This transcendent dimension of study and teaching was clearly grasped by the monks who contributed so much to the evangelization of these islands. I am thinking of the Benedictines who accompanied Saint Augustine on his mission to England, of the disciples of Saint Columba who spread the faith across Scotland and Northern England, of Saint David and his companions in Wales.
Since the search for God, which lies at the heart of the monastic vocation, requires active engagement with the means by which he makes himself known – his creation and his revealed word – it was only natural that the monastery should have a library and a school (cf. Address to representatives from the world of culture at the “Collège des Bernardins” in Paris, 12 September 2008). It was the monks’ dedication to learning as the path on which to encounter the Incarnate Word of God that was to lay the foundations of our Western culture and civilization.
Looking around me today, I see many apostolic religious whose charism includes the education of the young. This gives me an opportunity to give thanks to God for the life and work of the Venerable Mary Ward, a native of this land whose pioneering vision of apostolic religious life for women has borne so much fruit. I myself as a young boy was taught by the “English Ladies” and I owe them a deep debt of gratitude. Many of you belong to teaching orders that have carried the light of the Gospel to far-off lands as part of the Church’s great missionary work, and for this too I give thanks and praise to God. Often you laid the foundations of educational provision long before the State assumed a responsibility for this vital service to the individual and to society. As the relative roles of Church and State in the field of education continue to evolve, never forget that religious have a unique contribution to offer to this apostolate, above all through lives consecrated to God and through faithful, loving witness to Christ, the supreme Teacher.
Indeed, the presence of religious in Catholic schools is a powerful reminder of the much-discussed Catholic ethos that needs to inform every aspect of school life. This extends far beyond the self-evident requirement that the content of the teaching should always be in conformity with Church doctrine. It means that the life of faith needs to be the driving force behind every activity in the school, so that the Church’s mission may be served effectively, and the young people may discover the joy of entering into Christ’s “being for others” (Spe Salvi, 28).
Before I conclude, I wish to add a particular word of appreciation for those whose task it is to ensure that our schools provide a safe environment for children and young people. Our responsibility towards those entrusted to us for their Christian formation demands nothing less. Indeed, the life of faith can only be effectively nurtured when the prevailing atmosphere is one of respectful and affectionate trust. I pray that this may continue to be a hallmark of the Catholic schools in this country.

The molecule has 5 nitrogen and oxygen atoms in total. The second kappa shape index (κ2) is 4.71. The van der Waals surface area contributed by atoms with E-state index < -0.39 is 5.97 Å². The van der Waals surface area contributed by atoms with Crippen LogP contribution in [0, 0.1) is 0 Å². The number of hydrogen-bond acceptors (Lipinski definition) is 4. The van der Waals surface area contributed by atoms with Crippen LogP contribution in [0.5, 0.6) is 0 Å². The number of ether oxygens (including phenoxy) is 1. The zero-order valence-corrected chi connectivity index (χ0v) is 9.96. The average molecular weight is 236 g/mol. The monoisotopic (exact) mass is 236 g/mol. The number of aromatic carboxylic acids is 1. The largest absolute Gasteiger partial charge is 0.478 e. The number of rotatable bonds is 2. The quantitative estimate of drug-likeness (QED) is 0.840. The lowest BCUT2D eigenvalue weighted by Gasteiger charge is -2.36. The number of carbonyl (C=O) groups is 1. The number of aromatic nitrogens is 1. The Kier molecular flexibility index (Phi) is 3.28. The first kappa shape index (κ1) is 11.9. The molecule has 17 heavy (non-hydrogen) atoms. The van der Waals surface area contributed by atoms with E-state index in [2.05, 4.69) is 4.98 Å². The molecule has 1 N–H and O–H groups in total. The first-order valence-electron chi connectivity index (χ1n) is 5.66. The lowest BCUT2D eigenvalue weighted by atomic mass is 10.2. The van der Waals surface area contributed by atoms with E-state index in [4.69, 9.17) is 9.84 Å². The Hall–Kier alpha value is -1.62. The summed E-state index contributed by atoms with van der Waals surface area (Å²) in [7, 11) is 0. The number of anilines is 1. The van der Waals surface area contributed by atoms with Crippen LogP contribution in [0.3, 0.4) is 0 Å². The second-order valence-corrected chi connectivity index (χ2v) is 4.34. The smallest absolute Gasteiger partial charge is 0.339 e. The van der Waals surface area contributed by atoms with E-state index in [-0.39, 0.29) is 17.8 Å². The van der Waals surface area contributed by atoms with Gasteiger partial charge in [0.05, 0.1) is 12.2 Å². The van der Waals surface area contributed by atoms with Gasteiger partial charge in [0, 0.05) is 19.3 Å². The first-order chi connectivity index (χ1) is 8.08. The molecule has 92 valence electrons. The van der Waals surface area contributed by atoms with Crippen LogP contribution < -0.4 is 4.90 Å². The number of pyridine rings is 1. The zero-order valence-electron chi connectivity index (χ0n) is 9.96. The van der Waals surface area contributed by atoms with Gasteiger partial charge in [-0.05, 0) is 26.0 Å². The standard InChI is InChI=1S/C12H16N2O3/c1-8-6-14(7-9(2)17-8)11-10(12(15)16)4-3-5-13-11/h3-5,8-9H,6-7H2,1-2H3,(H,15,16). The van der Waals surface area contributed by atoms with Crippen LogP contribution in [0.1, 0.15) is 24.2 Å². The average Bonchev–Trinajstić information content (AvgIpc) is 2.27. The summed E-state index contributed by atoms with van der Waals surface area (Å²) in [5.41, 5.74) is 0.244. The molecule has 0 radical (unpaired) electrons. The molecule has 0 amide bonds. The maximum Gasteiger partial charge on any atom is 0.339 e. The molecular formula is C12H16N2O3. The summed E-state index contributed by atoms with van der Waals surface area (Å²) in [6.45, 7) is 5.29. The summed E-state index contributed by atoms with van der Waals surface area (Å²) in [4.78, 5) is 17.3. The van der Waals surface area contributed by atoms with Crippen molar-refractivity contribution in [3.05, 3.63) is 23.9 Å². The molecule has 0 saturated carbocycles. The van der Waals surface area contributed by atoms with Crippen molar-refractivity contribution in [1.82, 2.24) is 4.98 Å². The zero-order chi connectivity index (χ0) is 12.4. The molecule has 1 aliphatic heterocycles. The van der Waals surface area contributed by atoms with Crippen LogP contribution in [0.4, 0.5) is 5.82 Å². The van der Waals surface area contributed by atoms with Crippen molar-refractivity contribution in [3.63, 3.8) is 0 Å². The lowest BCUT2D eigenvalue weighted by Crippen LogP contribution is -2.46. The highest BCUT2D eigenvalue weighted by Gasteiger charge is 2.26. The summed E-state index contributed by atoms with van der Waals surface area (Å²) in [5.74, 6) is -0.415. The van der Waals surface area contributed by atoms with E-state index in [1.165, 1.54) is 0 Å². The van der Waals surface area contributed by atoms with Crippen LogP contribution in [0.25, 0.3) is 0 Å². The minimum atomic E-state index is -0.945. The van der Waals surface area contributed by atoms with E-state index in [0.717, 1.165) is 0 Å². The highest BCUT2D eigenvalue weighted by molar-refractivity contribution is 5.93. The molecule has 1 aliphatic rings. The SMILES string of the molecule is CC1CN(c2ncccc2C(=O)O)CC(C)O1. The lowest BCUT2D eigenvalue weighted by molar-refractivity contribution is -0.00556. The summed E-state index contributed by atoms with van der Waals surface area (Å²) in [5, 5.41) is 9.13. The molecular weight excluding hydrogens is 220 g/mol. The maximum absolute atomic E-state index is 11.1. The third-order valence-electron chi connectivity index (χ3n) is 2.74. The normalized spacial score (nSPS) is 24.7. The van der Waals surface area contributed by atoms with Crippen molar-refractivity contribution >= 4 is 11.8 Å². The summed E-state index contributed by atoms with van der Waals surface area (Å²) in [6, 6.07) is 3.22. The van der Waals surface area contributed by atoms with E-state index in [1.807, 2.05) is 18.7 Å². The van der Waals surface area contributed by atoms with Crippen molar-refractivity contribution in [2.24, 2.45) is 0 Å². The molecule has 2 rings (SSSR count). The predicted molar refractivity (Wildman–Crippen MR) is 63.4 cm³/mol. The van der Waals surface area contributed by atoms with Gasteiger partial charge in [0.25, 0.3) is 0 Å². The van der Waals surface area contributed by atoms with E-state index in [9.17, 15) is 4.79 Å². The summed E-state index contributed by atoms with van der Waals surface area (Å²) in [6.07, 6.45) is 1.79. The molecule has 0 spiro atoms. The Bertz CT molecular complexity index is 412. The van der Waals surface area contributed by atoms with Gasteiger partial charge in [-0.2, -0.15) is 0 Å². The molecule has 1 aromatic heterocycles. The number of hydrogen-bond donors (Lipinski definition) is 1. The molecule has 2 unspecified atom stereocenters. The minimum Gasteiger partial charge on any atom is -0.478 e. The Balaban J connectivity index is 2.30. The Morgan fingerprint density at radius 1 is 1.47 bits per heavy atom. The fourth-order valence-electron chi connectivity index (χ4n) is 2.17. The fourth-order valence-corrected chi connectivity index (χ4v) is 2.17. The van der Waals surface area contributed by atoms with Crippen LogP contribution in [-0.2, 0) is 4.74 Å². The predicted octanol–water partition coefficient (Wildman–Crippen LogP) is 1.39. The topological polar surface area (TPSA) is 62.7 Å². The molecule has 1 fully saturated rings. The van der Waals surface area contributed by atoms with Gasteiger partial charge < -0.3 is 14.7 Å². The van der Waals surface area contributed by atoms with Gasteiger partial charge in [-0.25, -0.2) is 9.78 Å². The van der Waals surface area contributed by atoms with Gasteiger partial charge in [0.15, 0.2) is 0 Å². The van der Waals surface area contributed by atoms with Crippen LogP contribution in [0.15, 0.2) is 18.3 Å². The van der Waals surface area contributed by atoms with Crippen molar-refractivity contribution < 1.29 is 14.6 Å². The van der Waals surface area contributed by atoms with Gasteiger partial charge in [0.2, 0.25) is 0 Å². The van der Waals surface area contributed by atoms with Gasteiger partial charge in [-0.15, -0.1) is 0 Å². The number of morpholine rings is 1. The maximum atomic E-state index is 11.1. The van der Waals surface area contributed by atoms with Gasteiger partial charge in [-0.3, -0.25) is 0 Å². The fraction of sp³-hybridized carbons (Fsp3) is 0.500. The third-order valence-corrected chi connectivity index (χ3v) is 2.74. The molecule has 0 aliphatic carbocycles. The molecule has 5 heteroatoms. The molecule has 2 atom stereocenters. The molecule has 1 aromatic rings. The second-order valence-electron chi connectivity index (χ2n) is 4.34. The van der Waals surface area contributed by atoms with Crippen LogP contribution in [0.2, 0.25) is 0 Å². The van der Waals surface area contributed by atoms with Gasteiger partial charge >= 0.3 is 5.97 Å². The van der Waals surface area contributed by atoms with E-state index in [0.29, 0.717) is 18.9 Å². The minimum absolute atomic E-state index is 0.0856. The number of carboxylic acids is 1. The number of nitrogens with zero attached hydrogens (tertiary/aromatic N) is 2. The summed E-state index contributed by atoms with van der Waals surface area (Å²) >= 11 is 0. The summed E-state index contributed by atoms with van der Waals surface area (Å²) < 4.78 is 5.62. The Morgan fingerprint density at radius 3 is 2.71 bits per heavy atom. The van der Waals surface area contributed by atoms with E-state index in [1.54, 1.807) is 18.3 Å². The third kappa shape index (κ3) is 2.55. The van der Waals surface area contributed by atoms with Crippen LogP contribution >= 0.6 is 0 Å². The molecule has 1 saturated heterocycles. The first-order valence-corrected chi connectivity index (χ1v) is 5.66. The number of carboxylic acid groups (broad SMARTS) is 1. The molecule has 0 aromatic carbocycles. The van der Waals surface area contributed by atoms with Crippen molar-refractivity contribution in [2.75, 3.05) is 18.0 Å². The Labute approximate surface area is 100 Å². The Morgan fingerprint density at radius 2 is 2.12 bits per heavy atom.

With these sentiments, dear Brothers and Sisters, I invite you now to stand and pray.
Here is the text of the Pope’s address to representatives of other religions:
ADDRESS OF POPE BENEDICT XVI
TO THE REPRESENTATIVES OF OTHER RELIGIONS
ST MARY’S UNIVERSITY COLLEGE, TWICKENHAM
17 SEPTEMBER 2010
Distinguished guests, dear friends,
I am very pleased to have this opportunity to meet you, the representatives of the various religious communities in Great Britain. I greet both the ministers of religion present and those of you who are active in politics, business and industry. I am grateful to Dr Azzam and to Chief Rabbi Lord Sacks for the greetings which they have expressed on your behalf. As I salute you, let me also wish the Jewish community in Britain and throughout the world a happy and holy celebration of Yom Kippur.
I would like to begin my remarks by expressing the Catholic Church’s appreciation for the important witness that all of you bear as spiritual men and women living at a time when religious convictions are not always understood or appreciated. The presence of committed believers in various fields of social and economic life speaks eloquently of the fact that the spiritual dimension of our lives is fundamental to our identity as human beings, that man, in other words, does not live by bread alone (cf. Deut 8:3). As followers of different religious traditions working together for the good of the community at large, we attach great importance to this “side by side” dimension of our cooperation, which complements the “face to face” aspect of our continuing dialogue.
On the spiritual level, all of us, in our different ways, are personally engaged in a journey that grants an answer to the most important question of all – the question concerning the ultimate meaning of our human existence. The quest for the sacred is the search for the one thing necessary, which alone satisfies the longings of the human heart. In the fifth century, Saint Augustine described that search in these terms: “Lord, you have created us for yourself and our hearts are restless until they rest in you” (Confessions, Book I, 1). As we embark on this adventure we come to realize more and more that the initiative lies not with us, but with the Lord: it is not so much we who are seeking him, but rather he who is seeking us, indeed it was he who placed that longing for him deep within our hearts.